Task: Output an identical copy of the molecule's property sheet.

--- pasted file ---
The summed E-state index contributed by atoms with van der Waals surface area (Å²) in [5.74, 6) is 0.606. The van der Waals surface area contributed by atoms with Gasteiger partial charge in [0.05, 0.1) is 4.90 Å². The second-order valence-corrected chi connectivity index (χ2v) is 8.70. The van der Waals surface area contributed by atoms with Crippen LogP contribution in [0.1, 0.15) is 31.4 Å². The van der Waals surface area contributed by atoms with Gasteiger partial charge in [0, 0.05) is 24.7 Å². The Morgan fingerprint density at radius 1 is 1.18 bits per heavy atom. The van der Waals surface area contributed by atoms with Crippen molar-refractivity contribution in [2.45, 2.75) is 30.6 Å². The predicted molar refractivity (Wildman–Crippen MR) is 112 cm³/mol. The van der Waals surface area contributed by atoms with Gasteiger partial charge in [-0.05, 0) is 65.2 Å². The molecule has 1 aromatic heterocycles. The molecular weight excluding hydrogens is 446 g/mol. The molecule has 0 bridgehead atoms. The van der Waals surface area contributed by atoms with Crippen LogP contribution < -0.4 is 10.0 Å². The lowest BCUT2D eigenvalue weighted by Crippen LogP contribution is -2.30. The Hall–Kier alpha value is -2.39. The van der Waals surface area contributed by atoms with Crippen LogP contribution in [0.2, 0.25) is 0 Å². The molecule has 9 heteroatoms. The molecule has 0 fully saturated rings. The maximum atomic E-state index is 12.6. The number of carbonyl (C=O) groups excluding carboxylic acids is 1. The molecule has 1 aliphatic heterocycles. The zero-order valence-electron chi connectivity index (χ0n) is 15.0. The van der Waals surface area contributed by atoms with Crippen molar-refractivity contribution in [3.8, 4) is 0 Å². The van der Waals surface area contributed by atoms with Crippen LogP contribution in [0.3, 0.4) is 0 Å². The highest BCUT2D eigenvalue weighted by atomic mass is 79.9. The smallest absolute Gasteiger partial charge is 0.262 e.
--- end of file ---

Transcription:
The summed E-state index contributed by atoms with van der Waals surface area (Å²) in [5.74, 6) is 0.606. The van der Waals surface area contributed by atoms with Gasteiger partial charge in [0.05, 0.1) is 4.90 Å². The second-order valence-corrected chi connectivity index (χ2v) is 8.70. The van der Waals surface area contributed by atoms with Crippen LogP contribution in [0.1, 0.15) is 31.4 Å². The van der Waals surface area contributed by atoms with Gasteiger partial charge in [0, 0.05) is 24.7 Å². The Morgan fingerprint density at radius 1 is 1.18 bits per heavy atom. The van der Waals surface area contributed by atoms with Crippen molar-refractivity contribution in [2.45, 2.75) is 30.6 Å². The predicted molar refractivity (Wildman–Crippen MR) is 112 cm³/mol. The van der Waals surface area contributed by atoms with Gasteiger partial charge in [-0.05, 0) is 65.2 Å². The molecule has 1 aromatic heterocycles. The molecular weight excluding hydrogens is 446 g/mol. The molecule has 0 bridgehead atoms. The van der Waals surface area contributed by atoms with Crippen LogP contribution < -0.4 is 10.0 Å². The lowest BCUT2D eigenvalue weighted by Crippen LogP contribution is -2.30. The Hall–Kier alpha value is -2.39. The van der Waals surface area contributed by atoms with Crippen LogP contribution in [0.2, 0.25) is 0 Å². The molecule has 9 heteroatoms. The molecule has 0 fully saturated rings. The maximum atomic E-state index is 12.6. The number of carbonyl (C=O) groups excluding carboxylic acids is 1. The molecule has 1 aliphatic heterocycles. The zero-order valence-electron chi connectivity index (χ0n) is 15.0. The van der Waals surface area contributed by atoms with Crippen molar-refractivity contribution in [3.8, 4) is 0 Å². The van der Waals surface area contributed by atoms with Crippen LogP contribution in [0.3, 0.4) is 0 Å². The highest BCUT2D eigenvalue weighted by atomic mass is 79.9. The smallest absolute Gasteiger partial charge is 0.262 e.